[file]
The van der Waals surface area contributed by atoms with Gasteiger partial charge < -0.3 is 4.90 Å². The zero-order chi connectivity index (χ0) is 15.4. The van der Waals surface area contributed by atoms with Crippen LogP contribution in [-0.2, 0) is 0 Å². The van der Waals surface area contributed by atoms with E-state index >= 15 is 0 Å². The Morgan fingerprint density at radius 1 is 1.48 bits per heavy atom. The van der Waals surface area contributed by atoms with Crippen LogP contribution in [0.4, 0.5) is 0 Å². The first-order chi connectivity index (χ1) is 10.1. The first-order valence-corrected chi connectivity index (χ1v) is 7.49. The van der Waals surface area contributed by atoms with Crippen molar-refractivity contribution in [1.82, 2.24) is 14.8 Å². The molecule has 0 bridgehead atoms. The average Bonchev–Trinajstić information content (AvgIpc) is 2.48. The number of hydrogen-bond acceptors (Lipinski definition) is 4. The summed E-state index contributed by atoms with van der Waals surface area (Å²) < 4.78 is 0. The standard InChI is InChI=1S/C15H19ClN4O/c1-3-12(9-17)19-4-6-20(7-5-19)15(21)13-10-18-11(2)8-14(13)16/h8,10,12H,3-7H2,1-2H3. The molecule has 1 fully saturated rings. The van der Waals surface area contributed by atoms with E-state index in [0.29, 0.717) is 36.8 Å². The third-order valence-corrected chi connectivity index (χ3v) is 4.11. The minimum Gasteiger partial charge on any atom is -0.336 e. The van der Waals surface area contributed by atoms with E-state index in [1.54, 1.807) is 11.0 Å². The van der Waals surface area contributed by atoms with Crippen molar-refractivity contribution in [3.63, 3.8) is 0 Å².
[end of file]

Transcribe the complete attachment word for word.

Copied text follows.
The van der Waals surface area contributed by atoms with Gasteiger partial charge < -0.3 is 4.90 Å². The zero-order chi connectivity index (χ0) is 15.4. The van der Waals surface area contributed by atoms with Crippen LogP contribution in [-0.2, 0) is 0 Å². The van der Waals surface area contributed by atoms with E-state index >= 15 is 0 Å². The Morgan fingerprint density at radius 1 is 1.48 bits per heavy atom. The van der Waals surface area contributed by atoms with Crippen LogP contribution in [0.4, 0.5) is 0 Å². The first-order chi connectivity index (χ1) is 10.1. The first-order valence-corrected chi connectivity index (χ1v) is 7.49. The van der Waals surface area contributed by atoms with Crippen molar-refractivity contribution in [1.82, 2.24) is 14.8 Å². The molecule has 0 bridgehead atoms. The average Bonchev–Trinajstić information content (AvgIpc) is 2.48. The number of hydrogen-bond acceptors (Lipinski definition) is 4. The summed E-state index contributed by atoms with van der Waals surface area (Å²) < 4.78 is 0. The standard InChI is InChI=1S/C15H19ClN4O/c1-3-12(9-17)19-4-6-20(7-5-19)15(21)13-10-18-11(2)8-14(13)16/h8,10,12H,3-7H2,1-2H3. The molecule has 1 fully saturated rings. The van der Waals surface area contributed by atoms with E-state index in [0.29, 0.717) is 36.8 Å². The third-order valence-corrected chi connectivity index (χ3v) is 4.11. The minimum Gasteiger partial charge on any atom is -0.336 e. The van der Waals surface area contributed by atoms with E-state index in [1.54, 1.807) is 11.0 Å². The van der Waals surface area contributed by atoms with Crippen molar-refractivity contribution in [3.63, 3.8) is 0 Å².